The Dering Roll[1] is the oldest English roll of arms surviving in its original form. It was made between 1270 and 1280 and contains the coat of arms of 324 knights, starting with two illegitimate children of King John. Sir Edward Dering[2] acquired the roll during the 17th century and modified it to include a fictitious ancestor of his own.[3] It was eventually purchased by the British Library (as Add. Roll 77720) following fundraising involving a number of other charities and individuals.

Dering Roll
An excerpt from the Dering Roll
MaterialPaint on vellum
Size264.5 centimetres (104.1 in) x 21 centimetres (8.3 in)
Present locationThe British Library

Glover's Roll, made in 1586, is a copy of a now lost roll dating from even earlier, from the reign of King Henry III (1216–1272).[4]



The Dering Roll depicts the coats of arms of around a quarter of the English baronage during the era of Edward I.[5] Emphasis was given to knights from Sussex and Kent,[5] as it was produced in Dover between 1270 and 1280 and the document was designed to list the knights who owed feudal service there.[6][7] It depicts 324 coats of arms,[8] beginning with Richard Fitz Roy and William de Say, two of King John's illegitimate sons.[8] The shields are arranged in 54 rows, with six shields on each line. Above each shield reads the knight's name, except in six cases where it has been omitted or removed.[8] Stephen de Pencester may have commissioned the roll during his time as Constable of Dover Castle.[7]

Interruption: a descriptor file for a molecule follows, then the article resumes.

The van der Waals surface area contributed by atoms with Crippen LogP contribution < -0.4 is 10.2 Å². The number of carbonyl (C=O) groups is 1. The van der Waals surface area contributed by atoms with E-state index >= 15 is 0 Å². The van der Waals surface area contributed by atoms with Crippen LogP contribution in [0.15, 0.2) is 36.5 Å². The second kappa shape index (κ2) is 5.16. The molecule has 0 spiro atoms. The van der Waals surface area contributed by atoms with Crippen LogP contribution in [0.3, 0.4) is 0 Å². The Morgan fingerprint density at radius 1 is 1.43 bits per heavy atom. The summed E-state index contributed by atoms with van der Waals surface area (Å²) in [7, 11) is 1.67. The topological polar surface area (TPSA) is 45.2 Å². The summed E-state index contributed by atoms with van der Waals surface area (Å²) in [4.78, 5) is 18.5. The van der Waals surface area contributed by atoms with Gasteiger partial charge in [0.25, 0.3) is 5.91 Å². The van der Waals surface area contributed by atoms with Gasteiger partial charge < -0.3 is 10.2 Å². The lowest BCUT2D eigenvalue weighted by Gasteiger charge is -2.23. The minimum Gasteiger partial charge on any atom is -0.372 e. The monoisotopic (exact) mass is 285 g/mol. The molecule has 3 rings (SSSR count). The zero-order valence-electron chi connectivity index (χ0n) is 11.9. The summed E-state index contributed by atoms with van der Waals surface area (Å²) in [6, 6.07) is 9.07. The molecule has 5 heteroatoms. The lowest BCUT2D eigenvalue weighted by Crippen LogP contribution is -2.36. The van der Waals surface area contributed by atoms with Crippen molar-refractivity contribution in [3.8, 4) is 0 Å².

Dering's amendment


Sir Edward Dering acquired the Roll whilst lieutenant of Dover Castle,[8] and made his modification after 1638, removing the coat of arms of Nicholas de Crioll and inserting his own coat of arms with a fictitious ancestor named Richard Fitz Dering[9] in order to improve the history of his own family.[5][10] This appears adjacent to the shield for Thomas de Marines (or a cross engrailed gules).[11]

The trail of Richard fitz Dering (built upon sources dependent upon Dering's collections) leads, or was intended to lead, to the manor of Heyton in Stanford, Kent (where the supposed FitzDering connection with Marinis or Morinis is given credence by Edward Hasted[12]), and is exemplified by charters like that in Thomas Willement's hands.[13] A descent through a branch of the de Haute family of Wadenhall, Waltham, Kent was then indicated,[14][15] but Sir Edward Dering's constructive approach to genealogy leaves many of the sources bedevilled by doubts of authenticity.[16][17]

Recent ownership


During the 20th century it was acquired by Sir Anthony Wagner.[18]

On 4 December 2007, the roll was sold at auction at Sotheby's for the sum of £192,000 to a private individual who subsequently applied for an export licence.[7] The Department for Culture, Media and Sport placed a temporary block on the roll being moved overseas and the British Library led efforts to purchase it,[19] after the Reviewing Committee on the Export of Works of Art confirmed it to be of sufficient importance and significance.[7] The library raised £194,184 to acquire the roll; the Head of Medieval and Earlier Manuscripts, Claire Breay said of the purchase, "the acquisition of the Dering Roll provides an extremely rare chance to add a manuscript of enormous local and national significance."[8] They were assisted in funding the purchase from The Art Fund (£40,000), the National Heritage Memorial Fund (£100,000), Friends of the British Library (£10,000), Friends of the National Libraries (£10,000), and a number of individual benefactors.[7]